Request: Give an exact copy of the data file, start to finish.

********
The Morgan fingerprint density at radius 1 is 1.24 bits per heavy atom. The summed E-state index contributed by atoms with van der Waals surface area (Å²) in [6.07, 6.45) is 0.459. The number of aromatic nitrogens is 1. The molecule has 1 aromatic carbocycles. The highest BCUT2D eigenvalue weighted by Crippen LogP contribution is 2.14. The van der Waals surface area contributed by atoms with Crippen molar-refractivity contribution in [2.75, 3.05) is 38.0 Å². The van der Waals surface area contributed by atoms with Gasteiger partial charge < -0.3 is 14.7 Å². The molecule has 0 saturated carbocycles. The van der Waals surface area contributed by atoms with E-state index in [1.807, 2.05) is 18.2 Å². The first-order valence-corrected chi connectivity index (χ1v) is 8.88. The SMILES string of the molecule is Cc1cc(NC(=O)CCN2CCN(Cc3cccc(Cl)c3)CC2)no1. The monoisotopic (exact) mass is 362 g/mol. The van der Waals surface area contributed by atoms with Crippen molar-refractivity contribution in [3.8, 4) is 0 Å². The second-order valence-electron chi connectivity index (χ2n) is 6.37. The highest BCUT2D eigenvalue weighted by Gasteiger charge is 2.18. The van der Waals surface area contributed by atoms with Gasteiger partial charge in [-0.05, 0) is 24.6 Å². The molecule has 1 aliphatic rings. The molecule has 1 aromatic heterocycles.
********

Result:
The Morgan fingerprint density at radius 1 is 1.24 bits per heavy atom. The summed E-state index contributed by atoms with van der Waals surface area (Å²) in [6.07, 6.45) is 0.459. The number of aromatic nitrogens is 1. The molecule has 1 aromatic carbocycles. The highest BCUT2D eigenvalue weighted by Crippen LogP contribution is 2.14. The van der Waals surface area contributed by atoms with Crippen molar-refractivity contribution in [2.75, 3.05) is 38.0 Å². The van der Waals surface area contributed by atoms with Gasteiger partial charge < -0.3 is 14.7 Å². The molecule has 0 saturated carbocycles. The van der Waals surface area contributed by atoms with E-state index in [1.807, 2.05) is 18.2 Å². The first-order valence-corrected chi connectivity index (χ1v) is 8.88. The SMILES string of the molecule is Cc1cc(NC(=O)CCN2CCN(Cc3cccc(Cl)c3)CC2)no1. The monoisotopic (exact) mass is 362 g/mol. The van der Waals surface area contributed by atoms with Crippen molar-refractivity contribution in [3.8, 4) is 0 Å². The second-order valence-electron chi connectivity index (χ2n) is 6.37. The highest BCUT2D eigenvalue weighted by Gasteiger charge is 2.18. The van der Waals surface area contributed by atoms with Gasteiger partial charge in [-0.05, 0) is 24.6 Å². The molecule has 1 aliphatic rings. The molecule has 1 aromatic heterocycles.